The Fresh Loaf

News & Information for Amateur Bakers and Artisan Bread Enthusiasts

Rise and Fall of Artisan Bread 'ear'

CUISINED's picture
CUISINED

Rise and Fall of Artisan Bread 'ear'

I've made many breads in my life and I've never got how to correctly perform a good ear in my breads.

Can you help in contributing what are the contributors and the destroyers of a good bread ear?

I've made a loaf recently and it got great ear but I cannot and do not know how I've come to have it..like magic! 

I've seen this fantastic video about bread ears and I do everything right except maybe little over proofing...though I am not sure!

Is there a possibility of too much steam? I load my oven with 6-8 ice cubes onto a chain down on bottom rack and it creates enormous steam..seriously..so maybe this could be the Achilles Heel, is there too much steam?  

Help,,please.....

albacore's picture
albacore

I also have recently arrived ear issues, well a lack of them. I'm not sure why, so I look forward to any comments.

I also wonder about excess steam; I have seen comments in text books that too much steam can give a tough crust, but that's not the same as no ears.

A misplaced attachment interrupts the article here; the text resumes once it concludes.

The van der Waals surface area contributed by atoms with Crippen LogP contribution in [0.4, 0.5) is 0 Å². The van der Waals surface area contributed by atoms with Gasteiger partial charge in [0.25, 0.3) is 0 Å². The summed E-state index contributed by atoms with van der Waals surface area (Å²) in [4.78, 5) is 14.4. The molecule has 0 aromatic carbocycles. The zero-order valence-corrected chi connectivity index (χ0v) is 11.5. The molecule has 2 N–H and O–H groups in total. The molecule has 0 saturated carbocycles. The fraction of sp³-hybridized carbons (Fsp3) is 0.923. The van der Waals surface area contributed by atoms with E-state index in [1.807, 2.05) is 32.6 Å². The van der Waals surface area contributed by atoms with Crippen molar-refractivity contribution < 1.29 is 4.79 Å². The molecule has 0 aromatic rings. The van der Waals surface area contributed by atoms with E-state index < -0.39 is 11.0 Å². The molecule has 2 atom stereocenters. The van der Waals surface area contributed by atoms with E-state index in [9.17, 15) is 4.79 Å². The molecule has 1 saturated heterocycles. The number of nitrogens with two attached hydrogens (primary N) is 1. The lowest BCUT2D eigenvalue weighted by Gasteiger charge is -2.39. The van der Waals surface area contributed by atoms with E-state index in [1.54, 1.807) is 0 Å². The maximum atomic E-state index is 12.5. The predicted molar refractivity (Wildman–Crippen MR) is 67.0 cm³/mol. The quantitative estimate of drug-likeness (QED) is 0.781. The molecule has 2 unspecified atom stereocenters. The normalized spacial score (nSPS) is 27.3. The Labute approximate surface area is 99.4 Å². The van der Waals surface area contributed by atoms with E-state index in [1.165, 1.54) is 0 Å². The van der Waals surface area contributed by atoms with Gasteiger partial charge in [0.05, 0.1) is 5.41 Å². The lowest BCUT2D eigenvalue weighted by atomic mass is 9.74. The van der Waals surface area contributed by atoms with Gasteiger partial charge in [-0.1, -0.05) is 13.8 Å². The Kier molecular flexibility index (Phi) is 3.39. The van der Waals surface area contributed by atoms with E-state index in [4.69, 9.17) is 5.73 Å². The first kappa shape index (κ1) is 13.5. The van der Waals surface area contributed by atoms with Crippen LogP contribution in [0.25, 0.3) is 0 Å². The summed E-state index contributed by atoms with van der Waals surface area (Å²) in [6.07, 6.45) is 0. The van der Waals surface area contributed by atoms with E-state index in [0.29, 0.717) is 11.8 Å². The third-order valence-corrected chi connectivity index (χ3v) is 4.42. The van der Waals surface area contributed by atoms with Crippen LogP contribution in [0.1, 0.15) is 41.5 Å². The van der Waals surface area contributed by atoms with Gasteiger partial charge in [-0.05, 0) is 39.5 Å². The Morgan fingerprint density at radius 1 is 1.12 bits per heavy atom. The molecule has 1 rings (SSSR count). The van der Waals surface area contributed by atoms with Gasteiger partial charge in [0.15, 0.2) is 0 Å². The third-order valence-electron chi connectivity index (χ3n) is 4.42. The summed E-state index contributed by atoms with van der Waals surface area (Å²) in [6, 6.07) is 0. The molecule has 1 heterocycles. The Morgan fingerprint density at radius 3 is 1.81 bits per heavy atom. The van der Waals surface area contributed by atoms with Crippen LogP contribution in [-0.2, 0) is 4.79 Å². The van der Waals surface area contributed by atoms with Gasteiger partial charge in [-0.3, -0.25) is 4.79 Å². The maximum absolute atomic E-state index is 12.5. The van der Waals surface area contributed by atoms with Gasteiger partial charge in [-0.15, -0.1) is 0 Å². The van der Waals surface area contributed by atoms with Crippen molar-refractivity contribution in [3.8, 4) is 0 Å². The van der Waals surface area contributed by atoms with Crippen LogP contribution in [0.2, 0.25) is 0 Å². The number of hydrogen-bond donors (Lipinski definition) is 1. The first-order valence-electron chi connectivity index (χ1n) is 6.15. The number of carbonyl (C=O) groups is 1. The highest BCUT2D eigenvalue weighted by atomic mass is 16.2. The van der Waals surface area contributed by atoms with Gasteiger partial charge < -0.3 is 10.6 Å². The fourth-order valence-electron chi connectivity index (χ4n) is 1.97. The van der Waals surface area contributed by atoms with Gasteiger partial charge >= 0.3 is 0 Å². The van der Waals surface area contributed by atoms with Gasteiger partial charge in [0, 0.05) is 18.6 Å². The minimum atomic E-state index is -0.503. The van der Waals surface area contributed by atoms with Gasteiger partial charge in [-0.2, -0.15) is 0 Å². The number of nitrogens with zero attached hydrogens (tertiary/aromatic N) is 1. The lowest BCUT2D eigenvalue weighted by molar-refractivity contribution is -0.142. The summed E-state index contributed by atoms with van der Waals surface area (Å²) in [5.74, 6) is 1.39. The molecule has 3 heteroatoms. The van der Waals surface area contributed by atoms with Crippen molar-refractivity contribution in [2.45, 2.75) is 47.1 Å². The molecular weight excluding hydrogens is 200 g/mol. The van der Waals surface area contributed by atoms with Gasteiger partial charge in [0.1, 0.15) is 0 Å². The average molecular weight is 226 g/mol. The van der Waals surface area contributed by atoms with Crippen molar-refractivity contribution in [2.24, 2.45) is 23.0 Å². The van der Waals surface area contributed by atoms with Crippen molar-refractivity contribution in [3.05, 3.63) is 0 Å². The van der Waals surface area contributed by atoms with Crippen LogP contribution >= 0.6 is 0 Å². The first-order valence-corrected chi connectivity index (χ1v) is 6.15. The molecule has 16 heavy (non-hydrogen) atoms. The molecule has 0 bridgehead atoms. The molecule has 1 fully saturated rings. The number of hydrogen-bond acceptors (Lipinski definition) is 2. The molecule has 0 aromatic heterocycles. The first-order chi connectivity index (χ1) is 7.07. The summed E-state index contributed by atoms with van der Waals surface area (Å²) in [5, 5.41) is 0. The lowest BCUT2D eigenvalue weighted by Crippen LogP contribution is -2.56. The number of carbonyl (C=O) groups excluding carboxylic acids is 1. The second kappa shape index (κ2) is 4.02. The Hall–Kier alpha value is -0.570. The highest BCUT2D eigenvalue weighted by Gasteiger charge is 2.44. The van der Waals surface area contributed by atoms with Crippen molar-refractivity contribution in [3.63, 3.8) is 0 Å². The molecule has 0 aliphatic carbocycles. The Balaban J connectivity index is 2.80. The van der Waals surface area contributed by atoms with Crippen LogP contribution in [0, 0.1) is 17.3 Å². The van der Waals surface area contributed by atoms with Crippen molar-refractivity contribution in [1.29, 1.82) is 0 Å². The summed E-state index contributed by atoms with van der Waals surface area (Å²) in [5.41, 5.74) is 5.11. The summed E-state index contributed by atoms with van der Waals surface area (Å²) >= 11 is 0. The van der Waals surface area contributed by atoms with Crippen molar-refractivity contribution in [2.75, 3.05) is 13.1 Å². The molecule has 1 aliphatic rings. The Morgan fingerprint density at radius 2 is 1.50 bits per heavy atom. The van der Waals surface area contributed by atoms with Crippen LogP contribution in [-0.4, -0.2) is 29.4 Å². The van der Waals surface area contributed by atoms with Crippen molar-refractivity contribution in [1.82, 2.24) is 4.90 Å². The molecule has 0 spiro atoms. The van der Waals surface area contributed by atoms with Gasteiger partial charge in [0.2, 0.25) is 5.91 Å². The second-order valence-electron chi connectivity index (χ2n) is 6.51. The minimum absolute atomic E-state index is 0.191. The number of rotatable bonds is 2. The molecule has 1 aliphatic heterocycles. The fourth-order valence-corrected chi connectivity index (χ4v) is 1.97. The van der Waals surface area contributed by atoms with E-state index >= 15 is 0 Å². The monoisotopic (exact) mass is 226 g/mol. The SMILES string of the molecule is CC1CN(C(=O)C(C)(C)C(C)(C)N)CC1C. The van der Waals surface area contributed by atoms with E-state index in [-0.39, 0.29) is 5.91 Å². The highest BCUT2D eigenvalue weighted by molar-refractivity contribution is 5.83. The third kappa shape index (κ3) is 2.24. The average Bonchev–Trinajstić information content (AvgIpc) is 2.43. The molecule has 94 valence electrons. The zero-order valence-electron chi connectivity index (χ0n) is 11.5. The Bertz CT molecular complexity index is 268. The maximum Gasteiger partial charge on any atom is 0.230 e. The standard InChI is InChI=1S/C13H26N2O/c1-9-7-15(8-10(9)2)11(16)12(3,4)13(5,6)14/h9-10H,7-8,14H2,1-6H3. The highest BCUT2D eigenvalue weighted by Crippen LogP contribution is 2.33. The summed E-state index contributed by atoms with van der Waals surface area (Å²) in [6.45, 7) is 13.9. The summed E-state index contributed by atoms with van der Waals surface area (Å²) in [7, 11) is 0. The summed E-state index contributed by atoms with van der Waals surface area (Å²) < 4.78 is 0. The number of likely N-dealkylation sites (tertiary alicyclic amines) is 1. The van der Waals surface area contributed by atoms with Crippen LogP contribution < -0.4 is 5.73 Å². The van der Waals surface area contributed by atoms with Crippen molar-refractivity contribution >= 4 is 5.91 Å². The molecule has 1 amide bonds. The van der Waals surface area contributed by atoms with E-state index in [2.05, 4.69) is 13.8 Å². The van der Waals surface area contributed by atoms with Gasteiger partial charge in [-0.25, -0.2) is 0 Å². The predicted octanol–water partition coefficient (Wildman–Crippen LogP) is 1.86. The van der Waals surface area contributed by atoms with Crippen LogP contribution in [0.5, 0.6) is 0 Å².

I do know that in a well sealed deck oven, the steam injection time may only be 10 secs. The steam is then retained for 10 - 15 mins until it is vented.

I plan to do a trial of two retarded loaves, one baked with steam as described above and the other with continuous steam injection for 10 mins. - next weeks bake!

Lance

Filomatic's picture
Filomatic

Following.

BetsyMePoocho's picture
BetsyMePoocho

Cuesined.

Believe me obtaining 'ears' is such an elusive mistress.  I feel your pain.  I'm presently 21 years on this journey and it's somewhat easier, but I still get kicked in the butt occasionally.

I'm sure you already know this, but here are a few pointers I've stumbled on after many hundred pounds of fine flour.....

- If hydration too high %.  During baking will allow softer 'skin' to develop therefore fast oven spring doesn't promote 'ears'.  Ideally you want a skin to develop and the inner dough to puff causing the development of the elusive 'ears'.

- Mixing or kneading extremely influences the structure and performance.  As you already know.  What a balance to achieve consistently.

- Steaming....  my best results is not to over steam.  You want to find the balance for curst and puff development.  This is one of the elusive dances.

- Baguette or Boule forming is also a key to what you are looking for .  The surface skin needs to be tight without over working the dough.  

So I guess what I'm saying is that there is not a regimented dance to achieve  perfection, but diligence will render some moments of smiles.  Keep struggling, developing, and building skills.  It will happen and the journey is a lot of fun.......

 

 

 

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